Review by Matt S.
Bury Me, My Love should be a game that is mandatory for us all to play. At a time when in the west we have developed a kind of cultural sociopathy towards the most desperate among the human population – people who our nations are directly responsible for putting in the position that they are, a game that encourages us to see these people through the same lens that we see our own friends and family might just be the best weapon that we have in combating bigotry.
Bury Me, My Love is a game about a refugee that is fleeing Syria for Europe. Rather than directly experience her story, however, instead we play as her husband back in Syria, as the two communicate via a messaging platform. Mechanically it’s a simple text-based visual novel, but that descriptor belies the impact the game has. Bury Me, My Love is often harrowing, sometimes funny, but always emotionally affecting.
Here, in Australia, the government and media is largely in lock-step, and actively collude in doing everything they can to de-humanise refugees. It’s so much easier to whip a society into a panic about what refugees might do to it if the masses don’t see them as people. The government locks refugees that try to flee to Australia up in offshore concentration camps and then denies media access to those camps to any journalists that aren’t “friendly” to the government’s agenda. Simultaneously, the same politicians and media pundits insist that we need to be selective about which refugees we actively attempt to rescue. It was fine to share stories about the plight of white farmers in South Africa, but a desperate Saudi Arabian girl requesting an escape from Thailand? No, not a peep as our government drags its heels, hoping that the girl would be sent back to almost certain death (and then, for some reason, getting furious at her for “snubbing” Australia and instead accepting asylum in Canada when its prime minister, Trudeau, came through for her).
The only time there’s ever a mention about the mortal danger that refugees and asylum seekers are in is when those same politicians trumpet that in “stopping boat arrivals in Australia” they’re also stopping “deaths at sea.” It’s a disingenuous argument, of course, because these people would still be dying from persecution and war if they weren’t fleeing, but for far too many people in Australia – politicians and the bigoted mob alike – as long as these people are dying outside of our media coverage, that’s acceptable. Using the deaths of people to further a political argument when you don’t actually care about their deaths is offensive beyond measure, but as I wrote at the start – we do live in a time of cultural sociopathy. It’s sad, but it’s the norm.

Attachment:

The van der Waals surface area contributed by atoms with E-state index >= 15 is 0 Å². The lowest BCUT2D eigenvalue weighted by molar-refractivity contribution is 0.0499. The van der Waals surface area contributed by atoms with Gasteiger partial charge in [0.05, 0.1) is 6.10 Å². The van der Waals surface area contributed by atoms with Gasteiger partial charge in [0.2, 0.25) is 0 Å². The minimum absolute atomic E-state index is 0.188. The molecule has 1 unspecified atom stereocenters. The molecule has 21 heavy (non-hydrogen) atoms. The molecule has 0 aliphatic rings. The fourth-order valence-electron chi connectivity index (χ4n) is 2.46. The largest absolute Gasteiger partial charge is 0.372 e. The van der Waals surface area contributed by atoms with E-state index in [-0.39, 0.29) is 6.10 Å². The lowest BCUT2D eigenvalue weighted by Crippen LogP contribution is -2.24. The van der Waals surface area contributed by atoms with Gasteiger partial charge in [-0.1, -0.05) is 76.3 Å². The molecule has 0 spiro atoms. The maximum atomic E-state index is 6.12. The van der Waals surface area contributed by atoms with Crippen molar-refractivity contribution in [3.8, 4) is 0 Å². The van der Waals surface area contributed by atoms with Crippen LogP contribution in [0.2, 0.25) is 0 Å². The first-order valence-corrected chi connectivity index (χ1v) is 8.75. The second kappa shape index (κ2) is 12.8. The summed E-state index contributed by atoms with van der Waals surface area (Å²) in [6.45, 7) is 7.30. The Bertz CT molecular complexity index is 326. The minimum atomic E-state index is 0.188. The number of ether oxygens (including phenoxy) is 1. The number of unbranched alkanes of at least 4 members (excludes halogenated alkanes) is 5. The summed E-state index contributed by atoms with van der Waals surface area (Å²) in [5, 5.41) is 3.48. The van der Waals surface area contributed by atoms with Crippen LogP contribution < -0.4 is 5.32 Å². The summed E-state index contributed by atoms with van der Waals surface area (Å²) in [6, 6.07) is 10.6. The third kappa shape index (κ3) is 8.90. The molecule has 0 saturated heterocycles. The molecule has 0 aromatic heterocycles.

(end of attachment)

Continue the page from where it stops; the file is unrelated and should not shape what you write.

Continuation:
I firmly believe that there would be no cultural appetite for this kind of bigotry or treatment of asylum seekers and refugees if their stories were in wide circulation and presented in such a way that the mainstream had a point of reference to develop empathy out of. That’s why Bury Me, My Love, is so powerful. By presenting the story of a refugee in such utterly mundane, everyday terms – a series of text messages and photos between husband and wife – it’s so very easy to put yourself into the story. I text my wife all the time when we’re apart – at work or whatever. So many of the conversations that happen in Bury Me, My Love, so closely mirror my own everyday. In the game, the wife sleeps in and misses her plane, so they scramble together to figure out a solution. I’ve done that myself (actually, to my great embarrassment, more than once), and the text exchange probably looked similar. Just like the couple in Bury My, My Love, I’ve also texted back and forth with my wife about bits of news that we’ve seen while out and about, or shared photos about things that caught our attention. Neither of us are refugees, and never have been, and that’s entirely the point; refugees are human. Many of their experiences mirror same experiences that we all have.